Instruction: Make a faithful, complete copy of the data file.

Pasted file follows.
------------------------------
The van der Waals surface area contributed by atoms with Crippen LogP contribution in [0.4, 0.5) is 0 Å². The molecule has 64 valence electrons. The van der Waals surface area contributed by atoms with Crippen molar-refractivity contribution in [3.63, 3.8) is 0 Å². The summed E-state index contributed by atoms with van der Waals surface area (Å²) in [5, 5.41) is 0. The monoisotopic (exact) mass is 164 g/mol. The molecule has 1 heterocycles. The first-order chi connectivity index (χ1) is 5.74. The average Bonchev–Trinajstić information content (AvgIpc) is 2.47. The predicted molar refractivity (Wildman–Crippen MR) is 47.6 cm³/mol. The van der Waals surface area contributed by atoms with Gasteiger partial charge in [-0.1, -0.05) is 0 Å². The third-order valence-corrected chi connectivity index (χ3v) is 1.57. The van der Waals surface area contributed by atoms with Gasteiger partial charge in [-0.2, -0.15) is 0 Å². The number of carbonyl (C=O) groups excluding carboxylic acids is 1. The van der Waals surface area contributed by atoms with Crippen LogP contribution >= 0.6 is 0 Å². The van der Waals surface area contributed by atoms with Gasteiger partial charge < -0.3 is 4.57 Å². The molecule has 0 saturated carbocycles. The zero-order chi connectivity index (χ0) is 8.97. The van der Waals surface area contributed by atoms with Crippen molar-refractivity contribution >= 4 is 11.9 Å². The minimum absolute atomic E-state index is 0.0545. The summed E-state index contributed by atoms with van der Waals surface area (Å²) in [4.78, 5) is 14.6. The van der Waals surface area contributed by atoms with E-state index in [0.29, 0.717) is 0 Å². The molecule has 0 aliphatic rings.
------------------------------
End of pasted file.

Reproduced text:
The van der Waals surface area contributed by atoms with Crippen LogP contribution in [0.4, 0.5) is 0 Å². The molecule has 64 valence electrons. The van der Waals surface area contributed by atoms with Crippen molar-refractivity contribution in [3.63, 3.8) is 0 Å². The summed E-state index contributed by atoms with van der Waals surface area (Å²) in [5, 5.41) is 0. The monoisotopic (exact) mass is 164 g/mol. The molecule has 1 heterocycles. The first-order chi connectivity index (χ1) is 5.74. The average Bonchev–Trinajstić information content (AvgIpc) is 2.47. The predicted molar refractivity (Wildman–Crippen MR) is 47.6 cm³/mol. The van der Waals surface area contributed by atoms with Gasteiger partial charge in [-0.1, -0.05) is 0 Å². The third-order valence-corrected chi connectivity index (χ3v) is 1.57. The van der Waals surface area contributed by atoms with Gasteiger partial charge in [-0.2, -0.15) is 0 Å². The number of carbonyl (C=O) groups excluding carboxylic acids is 1. The van der Waals surface area contributed by atoms with Crippen LogP contribution >= 0.6 is 0 Å². The van der Waals surface area contributed by atoms with Gasteiger partial charge < -0.3 is 4.57 Å². The molecule has 0 saturated carbocycles. The zero-order chi connectivity index (χ0) is 8.97. The van der Waals surface area contributed by atoms with Crippen molar-refractivity contribution >= 4 is 11.9 Å². The minimum absolute atomic E-state index is 0.0545. The summed E-state index contributed by atoms with van der Waals surface area (Å²) in [4.78, 5) is 14.6. The van der Waals surface area contributed by atoms with E-state index in [0.29, 0.717) is 0 Å². The molecule has 0 aliphatic rings.